Nextel Launches Direct Connect Travel Feature
Jan 13, 2003, 12:47 PM by (staff)
Nextel today announced the availability of the first phase of its Nationwide Direct Connect™ service in a number of major markets. The service is now available in New York, New Jersey, Connecticut, Southern California, Southern Nevada, Maryland, Virginia, the District of Columbia, Florida, Maine, New Hampshire, Massachusetts, Rhode Island, Vermont, Delaware, and Pennsylvania. Nextel users traveling between any of the hundreds of cities within these markets will be able to use Direct Connect with people who reside in the market to which they have traveled. Additionally, Nextel subscribers will be able to use the Direct Connect feature with other Nextel subscribers who have traveled with them.
Google Trips Refreshed with More Manual and Automatic Controls
Apr 26, 2017
Google today announced several new features for its Google Trips tool. Trips already will automatically create travel cards based on user emails with flight, hotel, and car reservations.
T-Mobile Targets Rural Areas for 600 MHz Service, Starting with Cheyenne
Aug 16, 2017
T-Mobile today said it has activated its first 600 MHz cell site in Cheyenne, Wyo. T-Mobile is using Nokia equipment to provide LTE coverage across Cheyenne in the 600 MHz band.
Verizon Adjusts Prepaid Pricing and Adds Travel Pass for $5
Feb 16, 2018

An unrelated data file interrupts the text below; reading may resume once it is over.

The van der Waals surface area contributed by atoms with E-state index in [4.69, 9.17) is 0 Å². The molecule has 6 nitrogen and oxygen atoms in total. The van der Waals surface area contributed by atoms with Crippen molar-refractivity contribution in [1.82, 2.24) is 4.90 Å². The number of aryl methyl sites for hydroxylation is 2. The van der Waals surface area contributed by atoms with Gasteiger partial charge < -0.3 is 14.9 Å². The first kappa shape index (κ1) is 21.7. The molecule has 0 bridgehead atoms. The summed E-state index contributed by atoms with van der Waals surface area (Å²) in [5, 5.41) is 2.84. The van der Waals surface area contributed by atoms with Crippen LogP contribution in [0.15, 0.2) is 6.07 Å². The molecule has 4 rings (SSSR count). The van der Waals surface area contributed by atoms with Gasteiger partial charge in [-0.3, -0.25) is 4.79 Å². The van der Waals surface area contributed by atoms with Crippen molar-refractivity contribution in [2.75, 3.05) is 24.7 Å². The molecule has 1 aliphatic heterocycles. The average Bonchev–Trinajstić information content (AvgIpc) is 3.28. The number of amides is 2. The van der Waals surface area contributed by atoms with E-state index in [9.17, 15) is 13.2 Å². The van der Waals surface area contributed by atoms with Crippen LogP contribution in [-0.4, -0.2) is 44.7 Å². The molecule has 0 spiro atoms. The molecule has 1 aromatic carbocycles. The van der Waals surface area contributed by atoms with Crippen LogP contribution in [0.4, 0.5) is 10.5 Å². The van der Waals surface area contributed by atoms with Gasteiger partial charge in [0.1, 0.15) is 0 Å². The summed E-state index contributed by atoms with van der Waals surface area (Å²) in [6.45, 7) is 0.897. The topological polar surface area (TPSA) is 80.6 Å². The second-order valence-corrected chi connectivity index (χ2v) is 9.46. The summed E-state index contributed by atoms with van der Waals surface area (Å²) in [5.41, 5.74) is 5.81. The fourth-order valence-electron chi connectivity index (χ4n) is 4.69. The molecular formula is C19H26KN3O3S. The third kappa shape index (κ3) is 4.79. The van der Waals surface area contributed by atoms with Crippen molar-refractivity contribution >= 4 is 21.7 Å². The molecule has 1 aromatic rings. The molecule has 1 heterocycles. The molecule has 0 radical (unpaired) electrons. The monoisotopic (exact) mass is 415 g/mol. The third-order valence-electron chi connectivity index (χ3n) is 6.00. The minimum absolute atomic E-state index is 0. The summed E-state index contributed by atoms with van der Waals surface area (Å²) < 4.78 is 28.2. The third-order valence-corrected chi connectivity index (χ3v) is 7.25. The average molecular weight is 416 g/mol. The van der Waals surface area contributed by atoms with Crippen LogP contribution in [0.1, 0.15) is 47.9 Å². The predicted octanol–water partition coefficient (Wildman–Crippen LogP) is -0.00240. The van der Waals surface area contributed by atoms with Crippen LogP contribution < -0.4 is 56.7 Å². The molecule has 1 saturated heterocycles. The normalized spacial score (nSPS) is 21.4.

Verizon Wireless today changed up its prepaid service offerings by adding a new low-cost option and other features previously reserved for postpaid customers. Verizon Prepaid service now starts at $30 per month, which buys unlimited talk and text with 500 MB of data.
Google Takes Steps to Ensure Search Results Are Locally Relevant
Oct 27, 2017
Google today said it has updated the way it handles queries in Search and Maps when people travel. Moving forward, people will be served search results based on their actual location, not the domain they've indicated on the web (such as .com, .uk, .de, etc.) Google says people using Search in the U.S.
California to Require Warrants for Stingrays
Oct 9, 2015
California Governor Jerry Brown signed a new law that prohibits the government from snooping on citizens' electronic communications without first obtaining a warrant. The law, called the California Electronic Communications Privacy Act, forbids the government from "accessing electronic device information by means of physical interaction or electronic communication with the device." For example, police will no longer be able to use stingrays unless they get permission from a judge to do so.